SC13: Elevation plays a role in memory error rates

A study by AMD and the Department of Energy showed a higher supercomputer had more memory problems

By , IDG News Service |  Hardware

With memory, as with real estate, location matters. A group of researchers from Advanced Micro Devices (AMD) and the Department of Energy's Los Alamos National Laboratory have found that the altitude at which SRAM (static random access memory) resides can influence how many random errors the memory produces.

In a field study of two high-performance computers, the researchers found that L2 and L3 caches had more transient errors on the supercomputer located at a higher altitude, compared with the one closer to sea level. They attributed the disparity largely to lower air pressure and higher cosmic ray-induced neutron strikes.

Strangely, higher elevation even led to more errors within a rack of servers, the researchers found. Their tests showed that memory modules on the top of a server rack had 20 percent more transient errors than those closer to the bottom of the rack. However, it's not clear what causes this smaller-scale effect.

Vilas Sridharan, an AMD technical staff member, presented the findings Thursday at the SC13 supercomputing conference, being held this week in the mile-high city of Denver.

Using the error logs of two large high-performance computers, the study examined the characteristics of transient memory errors, in which a memory module may store a 1 as a 0, or vice versa.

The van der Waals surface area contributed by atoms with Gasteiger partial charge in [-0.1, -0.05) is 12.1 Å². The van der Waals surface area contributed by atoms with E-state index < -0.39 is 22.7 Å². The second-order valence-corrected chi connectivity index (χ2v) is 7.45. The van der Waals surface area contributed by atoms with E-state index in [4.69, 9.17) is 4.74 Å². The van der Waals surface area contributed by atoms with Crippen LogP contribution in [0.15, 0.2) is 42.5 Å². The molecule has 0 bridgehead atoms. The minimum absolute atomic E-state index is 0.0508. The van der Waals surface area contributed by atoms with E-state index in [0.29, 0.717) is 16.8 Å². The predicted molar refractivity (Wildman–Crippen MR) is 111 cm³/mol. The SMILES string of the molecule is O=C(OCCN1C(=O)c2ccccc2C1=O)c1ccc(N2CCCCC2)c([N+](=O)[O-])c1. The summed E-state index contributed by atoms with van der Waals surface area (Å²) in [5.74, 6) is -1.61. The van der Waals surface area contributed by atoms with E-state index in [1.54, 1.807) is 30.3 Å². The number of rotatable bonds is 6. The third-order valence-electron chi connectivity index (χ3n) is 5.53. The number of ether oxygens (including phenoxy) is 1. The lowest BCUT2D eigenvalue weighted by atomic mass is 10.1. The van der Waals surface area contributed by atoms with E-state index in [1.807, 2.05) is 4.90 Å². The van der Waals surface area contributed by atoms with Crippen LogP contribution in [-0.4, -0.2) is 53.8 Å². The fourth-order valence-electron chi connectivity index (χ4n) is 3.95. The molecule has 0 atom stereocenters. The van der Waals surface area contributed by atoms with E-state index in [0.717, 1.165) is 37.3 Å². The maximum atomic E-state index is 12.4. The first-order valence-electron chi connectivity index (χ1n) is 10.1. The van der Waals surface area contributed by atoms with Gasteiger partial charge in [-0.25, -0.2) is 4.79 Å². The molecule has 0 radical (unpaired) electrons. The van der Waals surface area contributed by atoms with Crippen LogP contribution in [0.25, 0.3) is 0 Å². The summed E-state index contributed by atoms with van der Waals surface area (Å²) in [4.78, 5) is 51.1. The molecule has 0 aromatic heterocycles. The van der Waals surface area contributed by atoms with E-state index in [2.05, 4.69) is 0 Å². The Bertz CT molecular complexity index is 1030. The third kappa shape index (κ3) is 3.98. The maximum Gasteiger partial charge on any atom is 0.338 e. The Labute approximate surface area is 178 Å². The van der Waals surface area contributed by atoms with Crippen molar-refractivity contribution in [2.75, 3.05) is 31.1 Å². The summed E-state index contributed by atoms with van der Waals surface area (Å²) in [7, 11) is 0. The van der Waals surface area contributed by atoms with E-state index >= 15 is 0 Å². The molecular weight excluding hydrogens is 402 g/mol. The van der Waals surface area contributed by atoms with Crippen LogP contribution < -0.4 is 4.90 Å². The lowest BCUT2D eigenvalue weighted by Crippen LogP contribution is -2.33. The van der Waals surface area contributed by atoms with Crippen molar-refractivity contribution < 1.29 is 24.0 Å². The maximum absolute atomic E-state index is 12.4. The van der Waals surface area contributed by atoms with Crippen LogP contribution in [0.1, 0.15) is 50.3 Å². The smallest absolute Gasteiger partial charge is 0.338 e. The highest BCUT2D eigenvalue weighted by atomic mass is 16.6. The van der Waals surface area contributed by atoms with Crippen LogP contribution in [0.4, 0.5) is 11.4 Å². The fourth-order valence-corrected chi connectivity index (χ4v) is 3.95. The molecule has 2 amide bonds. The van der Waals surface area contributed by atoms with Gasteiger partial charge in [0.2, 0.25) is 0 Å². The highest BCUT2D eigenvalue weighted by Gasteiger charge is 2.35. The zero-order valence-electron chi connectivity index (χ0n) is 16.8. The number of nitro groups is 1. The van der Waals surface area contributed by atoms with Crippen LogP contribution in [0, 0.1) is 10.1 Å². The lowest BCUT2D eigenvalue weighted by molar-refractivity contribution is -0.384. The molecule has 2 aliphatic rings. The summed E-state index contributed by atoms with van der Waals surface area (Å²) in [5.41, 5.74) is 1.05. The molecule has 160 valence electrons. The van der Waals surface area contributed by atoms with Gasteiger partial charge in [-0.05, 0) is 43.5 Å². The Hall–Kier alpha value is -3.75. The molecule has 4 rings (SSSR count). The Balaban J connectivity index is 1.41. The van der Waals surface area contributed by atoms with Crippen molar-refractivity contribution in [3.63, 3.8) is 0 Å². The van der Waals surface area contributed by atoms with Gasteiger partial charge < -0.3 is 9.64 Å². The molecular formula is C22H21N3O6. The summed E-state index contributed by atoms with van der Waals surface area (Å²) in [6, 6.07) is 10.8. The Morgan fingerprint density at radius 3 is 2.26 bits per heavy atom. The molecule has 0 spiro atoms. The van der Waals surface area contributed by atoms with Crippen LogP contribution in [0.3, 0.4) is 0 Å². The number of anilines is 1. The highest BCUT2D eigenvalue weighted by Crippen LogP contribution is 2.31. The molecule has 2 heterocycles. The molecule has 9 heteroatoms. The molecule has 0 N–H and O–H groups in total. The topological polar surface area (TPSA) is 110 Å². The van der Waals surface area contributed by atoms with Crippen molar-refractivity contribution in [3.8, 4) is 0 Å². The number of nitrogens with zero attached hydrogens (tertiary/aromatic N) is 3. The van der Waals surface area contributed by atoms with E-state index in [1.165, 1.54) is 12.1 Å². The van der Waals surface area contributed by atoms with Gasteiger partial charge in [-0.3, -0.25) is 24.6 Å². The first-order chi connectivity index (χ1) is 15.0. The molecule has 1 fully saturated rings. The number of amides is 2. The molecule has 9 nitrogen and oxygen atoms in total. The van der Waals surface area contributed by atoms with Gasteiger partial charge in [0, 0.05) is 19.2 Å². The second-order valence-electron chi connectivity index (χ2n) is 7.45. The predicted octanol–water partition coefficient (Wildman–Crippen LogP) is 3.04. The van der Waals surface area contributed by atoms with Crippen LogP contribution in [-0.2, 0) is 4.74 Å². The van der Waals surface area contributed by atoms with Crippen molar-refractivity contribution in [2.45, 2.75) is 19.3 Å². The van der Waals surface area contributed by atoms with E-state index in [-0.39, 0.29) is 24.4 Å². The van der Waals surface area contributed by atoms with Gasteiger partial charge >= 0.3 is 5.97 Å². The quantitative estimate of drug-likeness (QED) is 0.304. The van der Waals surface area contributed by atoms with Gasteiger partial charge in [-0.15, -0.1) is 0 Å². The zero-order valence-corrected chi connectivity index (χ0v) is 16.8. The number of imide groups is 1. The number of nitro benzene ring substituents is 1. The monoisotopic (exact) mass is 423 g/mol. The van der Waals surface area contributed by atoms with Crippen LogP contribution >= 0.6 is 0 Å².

Transient errors are different from permanent or even intermittent errors, which are usually caused by hardware failure, Sridharan said. Transient errors appear more randomly and are not usually the fault of machinery. They are relatively rare, but depending on where they occur, they can cause a cascade of additional system errors.

The group studied the monthly transient fault rates of SRAM--the L2 and L3 caches within processors--in two large Cray supercomputers, each running thousands of AMD processors.

One supercomputer was the Jaguar system at Oak Ridge National Laboratory in Oak Ridge, Tennessee, which is approximately 817 feet (249 meters) above sea level, according to an online altitude finder.

The other system under study was the Cielo supercomputer at the Los Alamos National Laboratory in Los Alamos, New Mexico, which is about 7,058 feet (2,151 meters) above sea level.

The group had found that, when all other possible confounding issues were factored out, Cielo's SRAM had a "significantly higher rate of SRAM faults," compared with Jaguar's SRAM, Sridharan said.

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